I'm deep into final revisions of a new historical novel called The Physic Garden. So far, only two other people have read it - well, three, if you count the young intern who read it for my last-but-one agent and dismissed it as 'just an old man, telling his story.' It was about that time that the agent in question gave me the push, having decided that she had bigger and more lucrative fish to fry. This was clearly true and I can't really complain about her decision. I was never going to come up with the instant blockbuster hit. But it's still a shock when somebody whom you have thought of as a supporter decides that they don't want you any more. Especially when, for reasons too complicated to go into here, I had actually been given the chance to leave her for other representation, but had elected to follow her to her new company just a year previously. Silly me.
The daft thing is the intern was right. It is an old man telling his story. His name is William Lang, he's a bookseller who used to be a gardener in the Old College of Glasgow University and he is looking back over a long life, well lived, telling a tale of youthful friendship and appalling betrayal from the perspective of old age. In the course of the story he reaches some surprising and moving conclusions. That first reader clearly didn't get it at all. And for a little while I set it to one side, disillusioned. Although why the crass opinion of a single person who I suspect only read a chapter or two should have meant anything at all to me, I don't know. But we are easily knocked off our perches, especially when a book is very dear to us. After a while, I saw that this novel was and remains very dear to me. And that it isn't 'just' anything. But it certainly is an old man telling his story and none the worse for that.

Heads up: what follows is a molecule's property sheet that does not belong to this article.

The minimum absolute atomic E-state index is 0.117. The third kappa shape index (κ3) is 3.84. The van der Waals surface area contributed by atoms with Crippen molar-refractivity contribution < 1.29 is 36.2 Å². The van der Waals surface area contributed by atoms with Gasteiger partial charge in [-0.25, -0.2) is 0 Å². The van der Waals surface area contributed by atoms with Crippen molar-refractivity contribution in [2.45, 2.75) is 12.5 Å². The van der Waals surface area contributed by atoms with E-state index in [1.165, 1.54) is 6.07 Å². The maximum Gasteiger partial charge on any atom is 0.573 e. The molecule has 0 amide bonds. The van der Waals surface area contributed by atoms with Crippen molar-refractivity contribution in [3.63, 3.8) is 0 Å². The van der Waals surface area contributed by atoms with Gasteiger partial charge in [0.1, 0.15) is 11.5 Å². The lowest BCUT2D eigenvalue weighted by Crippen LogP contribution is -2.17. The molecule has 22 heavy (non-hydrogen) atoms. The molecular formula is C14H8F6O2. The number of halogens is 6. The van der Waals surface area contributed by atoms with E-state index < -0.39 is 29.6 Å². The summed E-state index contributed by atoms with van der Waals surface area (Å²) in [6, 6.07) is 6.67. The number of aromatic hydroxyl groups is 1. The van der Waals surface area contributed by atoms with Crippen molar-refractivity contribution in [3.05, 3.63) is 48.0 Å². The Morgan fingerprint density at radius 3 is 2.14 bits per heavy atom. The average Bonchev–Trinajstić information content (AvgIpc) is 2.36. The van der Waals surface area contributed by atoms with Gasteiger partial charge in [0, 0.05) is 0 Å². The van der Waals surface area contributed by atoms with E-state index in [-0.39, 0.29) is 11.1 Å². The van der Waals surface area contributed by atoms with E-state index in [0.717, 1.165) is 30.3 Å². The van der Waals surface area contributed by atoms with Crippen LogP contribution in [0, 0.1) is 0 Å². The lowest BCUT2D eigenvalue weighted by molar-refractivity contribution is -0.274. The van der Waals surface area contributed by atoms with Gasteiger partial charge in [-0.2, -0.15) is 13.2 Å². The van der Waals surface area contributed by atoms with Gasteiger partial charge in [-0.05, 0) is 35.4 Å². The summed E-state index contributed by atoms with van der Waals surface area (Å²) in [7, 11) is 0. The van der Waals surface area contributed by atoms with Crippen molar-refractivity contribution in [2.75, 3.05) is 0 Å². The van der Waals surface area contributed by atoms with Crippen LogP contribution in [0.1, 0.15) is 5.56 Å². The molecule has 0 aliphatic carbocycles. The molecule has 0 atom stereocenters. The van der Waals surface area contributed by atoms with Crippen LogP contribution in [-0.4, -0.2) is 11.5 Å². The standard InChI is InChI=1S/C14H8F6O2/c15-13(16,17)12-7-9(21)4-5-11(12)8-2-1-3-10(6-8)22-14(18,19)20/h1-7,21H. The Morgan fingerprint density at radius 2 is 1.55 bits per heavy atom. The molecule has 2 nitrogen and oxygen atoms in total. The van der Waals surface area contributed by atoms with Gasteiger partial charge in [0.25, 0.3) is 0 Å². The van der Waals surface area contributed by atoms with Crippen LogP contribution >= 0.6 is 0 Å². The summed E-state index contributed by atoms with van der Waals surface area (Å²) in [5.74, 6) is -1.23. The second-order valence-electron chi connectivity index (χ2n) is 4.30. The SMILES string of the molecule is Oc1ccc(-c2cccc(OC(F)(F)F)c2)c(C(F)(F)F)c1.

Of the two other people who have read it so far, one tells me she loves it and one finds it so harrowing, so desperately sad, that she can't 'like' it in the conventional sense, but that's OK. Because she 'gets' it too. She understands it.
It is a sad and challenging book, for sure. Even now, when I read through it, the sense of an inevitable tragedy runs through and through it, bring a lump to my throat. The narrator seems very real to me, a strong character who insisted on telling his story in his own voice.  It felt a little as though I were channelling somebody. An odd and uncanny sensation. The novel rushes headlong towards some unbearable denouement which I could do nothing at all to avert. No more could he. And yet, and yet, there is some kind of resolution and we are well aware that this is a fine man who has lived a good and fulfilling life.
My only reservation may be that some of my lovely, supportive readers who appreciate my other, contemporary novels may find this one ... quite different. I hope they bear with me - and William - enough to give it a try. We'll see. I have a feeling it might be a bit like Marmite. You'll either love it or loathe it. It's scheduled for publication some time in mid February. But in the run up to publication day, I'll try to tell you a little more about everything that inspired it, and the historical background to the story.